My Book Research: 10 Facts About Animals In Movies

American Horse Tales: Hollywood by Samantha M ClarkI’m constantly learning new things through the research I do for my books, and each one is different. For AMERICAN HORSE TALES: HOLLYWOOD, I knew a lot about movie making and movie sets from when I’d worked as a journalist and editor for a home entertainment magazine. But I while I’d see animals on sets, I didn’t know much about their training and what goes into using animals in movies and TV shows. That’s where my research came in. I didn’t use everything I had researched in my book, and some things I changed slightly—like when animals are looked at to play a role, they don’t call it an “audition,” but I used that word because it would be quicker for readers to understand. I wanted to share some of the more interesting facts I learned in my research. So here are 10 facts about animals in movies:

1. Animals in movies are usually trained from a young age, but there are exceptions. Some famous animals were older when they were adopted from rescue shelters to became actors, like the dogs in the movies Benji and Legally Blonde.

2. Not every animal is suitable to become an actor. Trainers choose animals that will work well with training and won’t get too nervous around strangers, noises and flashing lights.

3. Animal characters in movies and TV shows are often played by more than one animals that look similar. For example, 48 piglets were used to play the young pig Babe in the 1995 movie.

4. All sorts of animals are trained for movies and TV shows. You’ve probably seen dogs, cats, birds, and horses, but rats, snakes, spiders, and even cockroaches are trained to be actors.

5. When you see animals in scenes, you don’t see their trainers, but know that when that shot was filmed, the trainers were close by and usually with a treat. Trainers stay off camera as they tell their animals when to move or make sounds.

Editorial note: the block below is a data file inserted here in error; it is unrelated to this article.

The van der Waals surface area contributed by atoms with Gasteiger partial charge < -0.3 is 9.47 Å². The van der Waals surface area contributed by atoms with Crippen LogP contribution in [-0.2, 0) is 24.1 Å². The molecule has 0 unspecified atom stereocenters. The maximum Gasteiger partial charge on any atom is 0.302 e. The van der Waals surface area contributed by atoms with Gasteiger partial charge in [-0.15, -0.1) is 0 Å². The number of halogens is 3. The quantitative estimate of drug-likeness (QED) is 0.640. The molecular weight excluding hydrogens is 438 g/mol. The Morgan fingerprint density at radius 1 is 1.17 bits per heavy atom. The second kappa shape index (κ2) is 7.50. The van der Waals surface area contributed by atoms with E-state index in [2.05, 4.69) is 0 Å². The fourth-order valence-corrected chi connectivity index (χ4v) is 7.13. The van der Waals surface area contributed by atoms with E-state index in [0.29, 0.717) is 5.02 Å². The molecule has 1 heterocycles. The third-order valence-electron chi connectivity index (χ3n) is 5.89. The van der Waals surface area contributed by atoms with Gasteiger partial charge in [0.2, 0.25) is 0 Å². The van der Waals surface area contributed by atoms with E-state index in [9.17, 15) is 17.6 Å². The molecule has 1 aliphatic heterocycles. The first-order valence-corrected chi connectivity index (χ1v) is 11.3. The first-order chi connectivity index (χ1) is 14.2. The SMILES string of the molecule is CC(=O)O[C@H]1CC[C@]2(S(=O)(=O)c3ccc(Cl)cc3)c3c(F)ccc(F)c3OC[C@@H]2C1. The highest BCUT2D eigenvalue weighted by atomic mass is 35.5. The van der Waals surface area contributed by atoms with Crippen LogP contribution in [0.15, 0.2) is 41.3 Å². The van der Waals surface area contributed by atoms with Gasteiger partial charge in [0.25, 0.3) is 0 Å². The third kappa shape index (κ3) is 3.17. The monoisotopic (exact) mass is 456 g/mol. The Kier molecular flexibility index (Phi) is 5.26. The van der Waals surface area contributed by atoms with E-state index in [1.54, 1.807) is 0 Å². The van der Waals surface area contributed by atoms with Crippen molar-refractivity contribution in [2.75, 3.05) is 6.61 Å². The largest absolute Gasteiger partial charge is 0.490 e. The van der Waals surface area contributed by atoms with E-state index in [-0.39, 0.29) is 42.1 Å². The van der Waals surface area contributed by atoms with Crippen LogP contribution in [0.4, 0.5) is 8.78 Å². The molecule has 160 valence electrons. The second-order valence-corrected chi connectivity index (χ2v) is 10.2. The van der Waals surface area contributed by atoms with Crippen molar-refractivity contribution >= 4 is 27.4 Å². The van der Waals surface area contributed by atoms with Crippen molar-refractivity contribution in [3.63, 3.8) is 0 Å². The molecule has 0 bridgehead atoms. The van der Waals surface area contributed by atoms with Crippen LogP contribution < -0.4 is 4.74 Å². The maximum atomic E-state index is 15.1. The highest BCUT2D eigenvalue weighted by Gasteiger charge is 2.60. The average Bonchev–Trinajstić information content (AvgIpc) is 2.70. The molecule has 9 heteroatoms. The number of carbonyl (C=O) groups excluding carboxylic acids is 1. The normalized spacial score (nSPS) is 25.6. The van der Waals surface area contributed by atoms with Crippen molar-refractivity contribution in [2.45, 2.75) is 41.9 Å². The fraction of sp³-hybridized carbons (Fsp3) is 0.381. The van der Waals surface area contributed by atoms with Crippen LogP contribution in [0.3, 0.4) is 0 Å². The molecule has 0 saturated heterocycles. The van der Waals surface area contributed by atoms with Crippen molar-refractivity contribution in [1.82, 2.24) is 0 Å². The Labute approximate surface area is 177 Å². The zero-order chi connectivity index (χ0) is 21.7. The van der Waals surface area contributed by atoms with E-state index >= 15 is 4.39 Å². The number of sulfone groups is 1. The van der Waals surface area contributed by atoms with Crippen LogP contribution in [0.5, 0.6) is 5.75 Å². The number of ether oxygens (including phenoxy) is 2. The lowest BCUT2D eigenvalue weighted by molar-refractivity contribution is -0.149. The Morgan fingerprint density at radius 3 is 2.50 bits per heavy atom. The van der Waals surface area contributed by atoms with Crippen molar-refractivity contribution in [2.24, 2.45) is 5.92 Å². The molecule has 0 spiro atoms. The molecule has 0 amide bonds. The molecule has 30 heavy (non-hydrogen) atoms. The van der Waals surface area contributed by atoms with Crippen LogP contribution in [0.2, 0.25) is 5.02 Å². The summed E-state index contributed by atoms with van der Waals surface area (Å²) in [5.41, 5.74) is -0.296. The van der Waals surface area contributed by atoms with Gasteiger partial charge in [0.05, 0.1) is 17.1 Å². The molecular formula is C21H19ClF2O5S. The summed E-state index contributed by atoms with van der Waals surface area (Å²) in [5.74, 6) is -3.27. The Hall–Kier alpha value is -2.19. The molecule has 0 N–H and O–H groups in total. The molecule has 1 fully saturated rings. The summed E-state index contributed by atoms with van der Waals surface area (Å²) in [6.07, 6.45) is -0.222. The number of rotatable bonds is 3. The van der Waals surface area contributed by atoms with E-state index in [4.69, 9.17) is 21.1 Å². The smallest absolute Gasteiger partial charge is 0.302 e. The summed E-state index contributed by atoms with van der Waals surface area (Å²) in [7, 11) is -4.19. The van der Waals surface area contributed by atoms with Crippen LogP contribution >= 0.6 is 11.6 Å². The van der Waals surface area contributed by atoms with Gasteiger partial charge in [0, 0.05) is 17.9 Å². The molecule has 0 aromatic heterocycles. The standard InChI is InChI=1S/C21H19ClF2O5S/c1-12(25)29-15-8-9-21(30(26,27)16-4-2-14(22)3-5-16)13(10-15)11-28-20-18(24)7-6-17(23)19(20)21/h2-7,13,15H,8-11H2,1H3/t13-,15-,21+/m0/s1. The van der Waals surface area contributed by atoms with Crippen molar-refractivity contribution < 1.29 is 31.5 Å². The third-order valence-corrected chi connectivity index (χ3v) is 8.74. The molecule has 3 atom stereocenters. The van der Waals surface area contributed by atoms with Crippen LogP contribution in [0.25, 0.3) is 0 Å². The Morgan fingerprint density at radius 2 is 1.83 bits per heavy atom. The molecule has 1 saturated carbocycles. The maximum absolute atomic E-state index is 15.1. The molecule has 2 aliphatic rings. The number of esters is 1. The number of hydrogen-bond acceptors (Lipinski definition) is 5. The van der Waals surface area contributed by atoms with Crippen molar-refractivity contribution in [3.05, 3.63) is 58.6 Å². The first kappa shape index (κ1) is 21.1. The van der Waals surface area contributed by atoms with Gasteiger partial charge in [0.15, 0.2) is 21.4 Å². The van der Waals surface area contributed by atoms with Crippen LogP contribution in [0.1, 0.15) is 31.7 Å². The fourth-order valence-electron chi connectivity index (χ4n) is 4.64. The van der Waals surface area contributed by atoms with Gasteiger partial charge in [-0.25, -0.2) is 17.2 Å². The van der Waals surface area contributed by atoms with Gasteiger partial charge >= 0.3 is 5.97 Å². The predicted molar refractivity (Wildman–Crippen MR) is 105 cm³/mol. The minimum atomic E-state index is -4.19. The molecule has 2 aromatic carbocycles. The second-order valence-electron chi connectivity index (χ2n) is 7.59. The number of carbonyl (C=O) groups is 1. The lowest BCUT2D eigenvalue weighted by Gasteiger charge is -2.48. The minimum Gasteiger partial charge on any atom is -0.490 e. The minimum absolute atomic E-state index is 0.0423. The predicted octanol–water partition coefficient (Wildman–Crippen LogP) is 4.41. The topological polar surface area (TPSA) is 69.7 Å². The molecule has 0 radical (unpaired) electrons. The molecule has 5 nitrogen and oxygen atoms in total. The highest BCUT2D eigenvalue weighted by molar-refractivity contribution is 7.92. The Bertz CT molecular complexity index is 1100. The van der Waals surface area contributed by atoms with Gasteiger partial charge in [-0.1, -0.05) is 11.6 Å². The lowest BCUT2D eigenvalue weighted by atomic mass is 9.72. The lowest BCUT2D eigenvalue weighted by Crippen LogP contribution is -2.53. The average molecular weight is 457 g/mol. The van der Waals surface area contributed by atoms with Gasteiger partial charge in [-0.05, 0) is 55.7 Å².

6. Trainers use humane methods of training, like repetition and treats. But the best trainers learn everything they can about the animals then encourage them to do their natural actions for the scenes they’re in. For example, when the spider dropped onto Peter Parker’s hand in the 2022 version of Spider-Man, it didn’t really come from the ceiling. The trainer had the spider on ruler out of screen and when the time was right, the trainer nudged the ruler to encourage the spider to do what it does best.

7. Sometimes trainers fake it to make it. To get animals to look like they’re talking, animals are often given a little bit of peanut butter. As the animal chews on the peanut butter, the movement of their mouth resembles them talking.

8. Many years ago, in the early days of movie-making, animals were treated very cruelly in movie-making, with many animals even dying. This led to the American Humane Association creating rules for animal care on movie and TV sets. Those rules cover everything from how animals must be housed, how long they can work, and even the temperatures they can work in. Thanks to these changes, animals are now treated more like the stars they are.

9. Seeing particular animals in movies often makes people want those animals as pets, but that has led to animals being endangered in real life. For example, after 101 Dalmatians came out, a lot of people got a Dalmatian but then decided the dog didn’t fit they family, creating an increase of the breed in animal shelters. This has even happened with animals in animated movies. After Finding Nemo came out, clownfish were in such huge demand, the fish became extinct in parts of Thailand, Sri Lanka and the Philippines.

10. And finally, according to some trainers, cats are the most difficult animals to train. You basically have to make them believe that they’re training you. J

Next time you’re enjoying an animal’s performance in a movie or TV show, know that a lot of work went into the scene.

What are you favorite books with animals?

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